These individual sessions, are the result of Cornerstone Regional Development Partnership, receiving a large grant and hiring JCCI, to perform the project to answer the question: How can Northeaster Florida retain existing jobs and quickly create new jobs, while best positioning the region for long-term economic growth? JCCI was represented by Skip Cramer, Executive Director, Elaine Brown, Study Chair, and Clanzenetta Brown.
Palm Coast Holdings’ David Lusby Enterprise Flagler’s Greg Rawls provided statistics on the local workforce and spoke of the benefits of living in Flagler, with Rawls talking in detail about the workings of Enterprise Flagler itself. He told the group of a 14 percent increase in inquiries to the Enterprise Flagler website over the past three months, though the spike could have something to do with the organization being the face of the failed economic development initiative it pushed onto the November ballot before asking the county commission to scarp it.
A third speaker did not show for the presentation. A lengthy question and answer discussion period followed. The basic theme: Municipalities should be working together for common benefit. John Walsh, the Palm Coast Observer’s publisher, offered up an alternative plan: branding, innovation and development, with an additional half-cent sales tax as a funding mechanism, with proceeds shared between the county and the municipalities. Critics of that alternative proposal suggest that dividing the dollars would divide the efforts necessary to solve the county’s problems while adding to existing divisions, with Palm Coast having its own economic development team and at times competing with the county for the same prospect.
The discussion took place in the context of an upcoming inter-governmental meeting in mid-December on economic development. The meeting’s theme was Commissioner Milissa Holland’s idea. She’d been pushing the county administration to provide an economic development plan of its own. The administration instead appears to have handed the task to Enterprise Flagler.
- Defeated Without a Vote, Economic Tax Talk Shifts Back Uncertainly to the County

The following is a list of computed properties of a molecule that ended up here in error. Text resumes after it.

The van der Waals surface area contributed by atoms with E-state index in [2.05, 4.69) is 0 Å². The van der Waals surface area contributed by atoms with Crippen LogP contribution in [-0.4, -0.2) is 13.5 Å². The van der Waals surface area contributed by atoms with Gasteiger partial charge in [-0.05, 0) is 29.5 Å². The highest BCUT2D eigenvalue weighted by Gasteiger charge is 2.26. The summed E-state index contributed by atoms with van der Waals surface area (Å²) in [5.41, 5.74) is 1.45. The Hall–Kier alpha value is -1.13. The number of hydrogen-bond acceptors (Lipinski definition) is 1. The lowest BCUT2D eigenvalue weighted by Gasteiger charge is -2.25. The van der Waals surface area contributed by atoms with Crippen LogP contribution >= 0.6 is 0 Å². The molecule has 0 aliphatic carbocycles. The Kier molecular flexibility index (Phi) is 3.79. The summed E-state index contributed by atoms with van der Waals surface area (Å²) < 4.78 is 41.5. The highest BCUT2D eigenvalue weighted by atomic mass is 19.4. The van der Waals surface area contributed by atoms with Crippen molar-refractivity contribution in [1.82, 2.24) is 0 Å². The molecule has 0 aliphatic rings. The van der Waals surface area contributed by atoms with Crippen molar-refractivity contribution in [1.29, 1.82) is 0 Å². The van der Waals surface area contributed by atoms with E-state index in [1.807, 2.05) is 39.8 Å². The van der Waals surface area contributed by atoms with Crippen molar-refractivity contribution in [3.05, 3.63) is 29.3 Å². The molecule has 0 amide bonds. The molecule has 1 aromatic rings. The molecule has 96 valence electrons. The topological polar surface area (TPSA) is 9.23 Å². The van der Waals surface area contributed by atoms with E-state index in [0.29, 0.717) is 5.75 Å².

- “Economic Development” Tax Dies: Enterprise Flagler Wants It Removed from the Ballot
- Memo To Enterprise Flagler: Why Your Tax Plan Is Fumbling (and What To Do About It)
Adam Liptak among the most incisive analyst of the U.S. Supreme Court currently working. His latest nails a worrisome reality. From The Times: “The Supreme Court under the leadership of Chief Justice John G. Roberts Jr. is often criticized for issuing sweeping and politically polarized decisions. But there is an emerging parallel critique as well, this one concerned with the quality of the court’s judicial craftsmanship. In decisions on questions great and small, the court often provides only limited or ambiguous guidance to lower courts. And it increasingly does so at enormous length. Brown v. Board of Education, the towering 1954 decision that held segregated public schools unconstitutional, managed to do its work in fewer than 4,000 words. When the Roberts court returned to just an aspect of the issue in 2007 in Parents Involved v. Seattle, it published some 47,000 words, enough to rival a short novel. In more routine cases, too, the court has been setting records. The median length of majority opinions reached an all-time high in the last term. Critics of the court’s work are not primarily focused on the quality of the justices’ writing, though it is often flabby and flat. Instead, they point to reasoning that fails to provide clear guidance to lower courts, sometimes seemingly driven by a desire for unanimity that can lead to fuzzy, unwieldy rulings.” The full story.